'Ministerial Exception' in Schools
It seems that Catholic schools and teachers unions are legally incompatible. Although the latest example involves Seattle University ("Religion Versus Unions," The Nation, Sep. 26), it is still most notable in K -12.
In March, a New York federal court held that a former lay principal at a Catholic elementary school could not sue for employment discrimination ("Catholic School Principal's Title VII Suit Dismissed Under 'Ministerial Exception,'" religionclause.blogspot.com, Mar. 31). That's because the U.S. Supreme Court in 1979 ruled that schools run by a church where theology and academic subjects are taught are exempt from the National Labor Relations Act.
I understand why courts are reluctant to get involved in religious matters, but I believe that religious schools are exploiting the doctrine of ministerial exception in order to prevent faculty and staff from unionizing. In my opinion, the issue is more about money than about theology.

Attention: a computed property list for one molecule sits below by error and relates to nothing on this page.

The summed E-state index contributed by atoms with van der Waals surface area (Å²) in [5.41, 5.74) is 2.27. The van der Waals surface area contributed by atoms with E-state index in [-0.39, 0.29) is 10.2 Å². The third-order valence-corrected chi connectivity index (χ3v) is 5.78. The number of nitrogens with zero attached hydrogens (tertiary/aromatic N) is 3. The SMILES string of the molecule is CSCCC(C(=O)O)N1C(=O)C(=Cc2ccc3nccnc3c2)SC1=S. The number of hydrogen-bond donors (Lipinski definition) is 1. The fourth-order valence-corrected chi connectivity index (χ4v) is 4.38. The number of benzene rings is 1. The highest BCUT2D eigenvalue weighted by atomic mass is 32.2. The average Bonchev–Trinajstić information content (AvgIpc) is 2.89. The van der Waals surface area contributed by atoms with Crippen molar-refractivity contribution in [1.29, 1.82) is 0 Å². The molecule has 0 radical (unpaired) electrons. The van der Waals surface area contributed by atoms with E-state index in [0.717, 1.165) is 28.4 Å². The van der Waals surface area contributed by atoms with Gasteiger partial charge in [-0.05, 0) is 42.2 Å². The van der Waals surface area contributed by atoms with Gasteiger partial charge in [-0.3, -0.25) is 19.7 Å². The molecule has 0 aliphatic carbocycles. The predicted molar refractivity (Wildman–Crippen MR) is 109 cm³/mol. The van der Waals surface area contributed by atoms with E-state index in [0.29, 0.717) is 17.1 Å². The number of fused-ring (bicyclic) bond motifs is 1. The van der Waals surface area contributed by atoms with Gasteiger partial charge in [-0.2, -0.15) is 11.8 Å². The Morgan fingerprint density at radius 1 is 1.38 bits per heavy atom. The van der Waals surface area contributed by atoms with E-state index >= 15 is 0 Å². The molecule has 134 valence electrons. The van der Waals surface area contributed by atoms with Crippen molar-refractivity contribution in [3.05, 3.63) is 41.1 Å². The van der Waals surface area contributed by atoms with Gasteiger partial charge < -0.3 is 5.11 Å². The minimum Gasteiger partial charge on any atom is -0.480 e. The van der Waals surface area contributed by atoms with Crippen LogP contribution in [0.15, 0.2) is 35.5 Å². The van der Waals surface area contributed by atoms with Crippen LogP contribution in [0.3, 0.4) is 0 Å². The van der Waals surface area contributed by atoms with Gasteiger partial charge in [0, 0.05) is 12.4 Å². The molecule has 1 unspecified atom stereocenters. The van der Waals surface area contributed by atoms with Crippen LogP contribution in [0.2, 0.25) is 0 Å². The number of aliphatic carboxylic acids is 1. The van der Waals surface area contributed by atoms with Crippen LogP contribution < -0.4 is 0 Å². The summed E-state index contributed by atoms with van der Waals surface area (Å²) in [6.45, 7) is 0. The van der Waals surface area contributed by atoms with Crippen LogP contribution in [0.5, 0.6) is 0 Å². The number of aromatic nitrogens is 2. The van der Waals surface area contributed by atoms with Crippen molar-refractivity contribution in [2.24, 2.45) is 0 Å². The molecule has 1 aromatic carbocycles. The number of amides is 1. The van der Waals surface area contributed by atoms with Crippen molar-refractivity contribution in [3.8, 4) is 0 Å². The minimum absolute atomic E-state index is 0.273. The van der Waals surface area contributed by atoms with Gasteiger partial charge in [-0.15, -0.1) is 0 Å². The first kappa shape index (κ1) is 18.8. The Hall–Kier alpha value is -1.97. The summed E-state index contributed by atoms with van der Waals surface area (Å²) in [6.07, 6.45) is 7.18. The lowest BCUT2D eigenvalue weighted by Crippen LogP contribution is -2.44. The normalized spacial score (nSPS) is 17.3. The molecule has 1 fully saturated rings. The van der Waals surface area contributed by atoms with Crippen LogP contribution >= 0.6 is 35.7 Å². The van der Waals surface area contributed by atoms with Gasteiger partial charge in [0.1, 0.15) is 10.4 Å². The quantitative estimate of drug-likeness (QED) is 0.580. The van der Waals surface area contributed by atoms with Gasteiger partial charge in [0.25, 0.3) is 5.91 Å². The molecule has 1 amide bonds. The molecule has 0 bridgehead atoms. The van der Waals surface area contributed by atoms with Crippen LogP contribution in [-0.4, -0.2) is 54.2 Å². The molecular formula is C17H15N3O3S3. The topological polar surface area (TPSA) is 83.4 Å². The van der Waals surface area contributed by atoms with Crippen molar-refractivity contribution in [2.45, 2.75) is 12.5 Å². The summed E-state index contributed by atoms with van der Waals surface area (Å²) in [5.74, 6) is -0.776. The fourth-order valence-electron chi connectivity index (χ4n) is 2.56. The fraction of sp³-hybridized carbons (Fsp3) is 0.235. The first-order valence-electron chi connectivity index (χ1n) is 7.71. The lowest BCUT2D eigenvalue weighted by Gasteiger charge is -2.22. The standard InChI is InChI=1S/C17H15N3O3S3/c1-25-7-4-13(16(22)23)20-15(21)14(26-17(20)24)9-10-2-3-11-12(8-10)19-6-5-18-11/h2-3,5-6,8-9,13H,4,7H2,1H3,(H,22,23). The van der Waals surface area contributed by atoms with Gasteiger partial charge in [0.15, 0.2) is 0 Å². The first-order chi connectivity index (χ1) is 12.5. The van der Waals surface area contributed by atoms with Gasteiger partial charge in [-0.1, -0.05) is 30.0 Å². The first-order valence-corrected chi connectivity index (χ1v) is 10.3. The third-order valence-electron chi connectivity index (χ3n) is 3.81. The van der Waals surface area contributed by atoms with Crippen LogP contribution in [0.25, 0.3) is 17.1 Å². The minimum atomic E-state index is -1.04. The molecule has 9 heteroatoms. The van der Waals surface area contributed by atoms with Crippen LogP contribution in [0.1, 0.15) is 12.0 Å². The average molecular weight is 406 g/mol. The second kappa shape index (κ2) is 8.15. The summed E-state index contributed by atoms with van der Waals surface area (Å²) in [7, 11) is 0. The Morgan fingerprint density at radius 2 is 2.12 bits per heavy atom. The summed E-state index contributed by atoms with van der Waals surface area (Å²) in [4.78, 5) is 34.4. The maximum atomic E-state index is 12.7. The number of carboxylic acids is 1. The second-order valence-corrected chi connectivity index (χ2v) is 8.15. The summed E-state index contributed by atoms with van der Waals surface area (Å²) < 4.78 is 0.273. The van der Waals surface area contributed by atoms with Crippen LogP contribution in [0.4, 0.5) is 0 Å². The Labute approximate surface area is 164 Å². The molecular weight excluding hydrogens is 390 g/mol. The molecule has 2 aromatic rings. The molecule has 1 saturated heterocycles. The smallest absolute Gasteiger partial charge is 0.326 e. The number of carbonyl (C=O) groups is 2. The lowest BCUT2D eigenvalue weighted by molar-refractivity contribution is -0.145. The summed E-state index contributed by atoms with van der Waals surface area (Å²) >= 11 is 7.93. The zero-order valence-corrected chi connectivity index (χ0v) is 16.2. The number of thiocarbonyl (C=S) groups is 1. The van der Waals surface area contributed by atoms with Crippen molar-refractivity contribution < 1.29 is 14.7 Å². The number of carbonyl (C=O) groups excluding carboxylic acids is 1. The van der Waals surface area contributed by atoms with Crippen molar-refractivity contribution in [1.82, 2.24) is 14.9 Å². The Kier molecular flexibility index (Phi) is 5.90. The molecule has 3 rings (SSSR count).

Consider the case of Fontbonne Academy, a Catholic prep school for girls in Milton, Mass. ("Court to Catholic School: No, You Can't Fire People Because They Are Gay," Dec. 17, 2015, thinkprogress.org). A man who listed his husband as his emergency contact when he was hired as a food services director was fired two days later, when the school claimed ministerial exception. Yet the man had no duties whatsoever as a teacher of religion. The court correctly noted that allowing the school to do so would allow all religious schools to exempt all of their employees from discrimination laws by simply calling them ministers.
With religious schools across the country increasingly staffed by lay teachers, pressure is mounting to allow unionization. I don't think they can recruit and retain faculty if they continue to invoke ministerial exception because charter schools will drain off the best talent. Although charter schools are overwhelmingly non-union, they pay far more than religious schools.